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Brazil’s Temer gets down to messy job of saving economy

Brazilian President Michel Temer / AFP PHOTO / EVARISTO SA

Brazilian President Michel Temer / AFP PHOTO / EVARISTO SA

Fresh off his predecessor’s impeachment, Brazilian President Michel Temer is launching reforms meant to save the tanking economy, but his austerity plan risks triggering backlash — including among his allies.

The center-right president was sworn in on August 31 to serve out the rest of predecessor Dilma Rousseff’s term, after she was removed from office on charges of illegally manipulating the government’s accounts.

The impeachment drama ended 13 years of leftist rule in Brazil amid the worst recession in 80 years.

Temer, the former vice president, is promising to get things back on track for the Latin American giant with pension and labor reforms, lower budget deficits, and a smaller role for government in the economy.

But he got his new job thanks partly to congressional backing from parties that now have their eyes on local elections in October and fear voters’ wrath over unpopular austerity cuts.

The Temer administration has already introduced a constitutional amendment in Congress that would set a ceiling on government spending for the next 20 years.

The proposal would cap spending increases at the annual inflation rate, including for health and education.

It is harsh but necessary medicine, say economic analysts such as Claudio Frischtak, a former World Bank economist.

“It’s the government’s absolute priority. Putting a ceiling on public spending will make Congress and society rethink the state, its size and its expenditures, because we are reaching an unsustainable budgetary situation,” Frischtak told AFP.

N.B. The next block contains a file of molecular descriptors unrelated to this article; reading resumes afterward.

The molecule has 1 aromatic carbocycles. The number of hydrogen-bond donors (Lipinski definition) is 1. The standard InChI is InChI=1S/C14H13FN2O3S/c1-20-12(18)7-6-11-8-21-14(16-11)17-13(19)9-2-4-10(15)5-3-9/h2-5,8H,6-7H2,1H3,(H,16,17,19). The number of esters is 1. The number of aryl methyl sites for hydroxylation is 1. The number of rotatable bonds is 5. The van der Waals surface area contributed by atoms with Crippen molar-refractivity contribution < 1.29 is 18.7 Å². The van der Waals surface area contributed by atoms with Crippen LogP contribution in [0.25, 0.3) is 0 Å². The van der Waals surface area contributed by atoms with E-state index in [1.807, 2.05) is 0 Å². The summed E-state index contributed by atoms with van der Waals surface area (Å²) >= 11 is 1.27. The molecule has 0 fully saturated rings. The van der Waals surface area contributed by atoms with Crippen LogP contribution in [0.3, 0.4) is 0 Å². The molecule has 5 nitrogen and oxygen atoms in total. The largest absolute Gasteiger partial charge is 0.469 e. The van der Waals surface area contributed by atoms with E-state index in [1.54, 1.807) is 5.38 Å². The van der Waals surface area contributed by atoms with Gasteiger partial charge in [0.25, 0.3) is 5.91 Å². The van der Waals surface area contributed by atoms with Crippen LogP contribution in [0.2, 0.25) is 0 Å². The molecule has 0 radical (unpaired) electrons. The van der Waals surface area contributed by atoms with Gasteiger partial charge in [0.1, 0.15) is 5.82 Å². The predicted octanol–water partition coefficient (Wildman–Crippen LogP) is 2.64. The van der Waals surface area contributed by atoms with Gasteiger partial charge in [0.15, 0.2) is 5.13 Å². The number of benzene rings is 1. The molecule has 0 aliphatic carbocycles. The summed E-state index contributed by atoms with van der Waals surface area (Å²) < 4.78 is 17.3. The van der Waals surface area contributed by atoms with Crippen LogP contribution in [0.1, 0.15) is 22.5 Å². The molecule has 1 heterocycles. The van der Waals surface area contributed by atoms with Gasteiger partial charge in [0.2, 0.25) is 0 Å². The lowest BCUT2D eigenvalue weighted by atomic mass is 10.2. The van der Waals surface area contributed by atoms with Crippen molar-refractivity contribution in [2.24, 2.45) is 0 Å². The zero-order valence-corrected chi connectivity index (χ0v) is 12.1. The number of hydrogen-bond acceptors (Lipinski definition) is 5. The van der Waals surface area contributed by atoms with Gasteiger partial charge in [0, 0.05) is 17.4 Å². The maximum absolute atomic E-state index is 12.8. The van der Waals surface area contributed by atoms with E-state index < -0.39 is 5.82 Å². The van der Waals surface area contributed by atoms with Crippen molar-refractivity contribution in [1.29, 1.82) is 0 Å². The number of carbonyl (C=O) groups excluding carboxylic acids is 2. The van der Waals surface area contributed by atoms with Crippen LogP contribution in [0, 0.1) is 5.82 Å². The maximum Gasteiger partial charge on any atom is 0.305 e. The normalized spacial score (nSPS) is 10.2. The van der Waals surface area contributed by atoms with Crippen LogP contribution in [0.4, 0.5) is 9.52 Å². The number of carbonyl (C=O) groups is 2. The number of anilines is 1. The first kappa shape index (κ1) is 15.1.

But it won’t be easy, he warned, especially in the wake of Rousseff’s divisive impeachment battle.

“It’s already difficult for any government to do in ordinary circumstances. For a government that has just arrived after this traumatic process, it will be twice as hard,” he said.

Temer’s popularity rating is about as bad as Rousseff’s — 13 percent. He has the backing of the markets, but faces a climate of general disgust with politicians after a massive corruption scandal centered on state oil company Petrobras.

Spending cuts are also a touchy subject in a country riven by inequality, where large social programs helped tens of millions of people escape poverty since the left came to power in 2003.

– Step one: privatization –
The first step comes Tuesday, when the Temer administration will start its push to reduce the state’s role in the economy by announcing a series of newly privatized infrastructure concessions.

Next up will be reforms to raise limits on working hours and increase the retirement age — both controversial.

The government has already been forced to backtrack, after Labor Minister Ronaldo Nogueira announced the working week would be extended from 44 to 48 hours, with days of up to 12 hours.

After outcry from unions and Rousseff’s ousted Workers’ Party, the government said his remarks had been “misinterpreted.”

But Temer also faces pressure in other quarters not to water anything down.

The Social Democratic Party (PMDB), a center-right ally with its own presidential ambitions for 2018, has warned it will not back reforms that only go halfway.

“It’s useless to be popular and make nice. If bitter measures need to be taken, they need to be taken,” said Senator Paulo Bauer.

“We have 12 million unemployed. Governors and mayors with huge problems…. Industry and trade are suffering and civil servants are demanding raises. There’s no way to deal with that if we don’t turn the game around,” he told AFP.

The budget situation is urgent. Pension spending is ballooning because retirement benefits, like the minimum wage, are pegged to inflation — 10.7 percent last year.

Primary expenditures, before interest payments, have risen from 10.8 percent of GDP in 1991 to 19.5 percent last year.

Brazil’s economy shrank 3.8 percent last year and is facing another three-percent contraction this year. Public debt has meanwhile gone from 52 percent of GDP in 2013 to more than 66 percent today.

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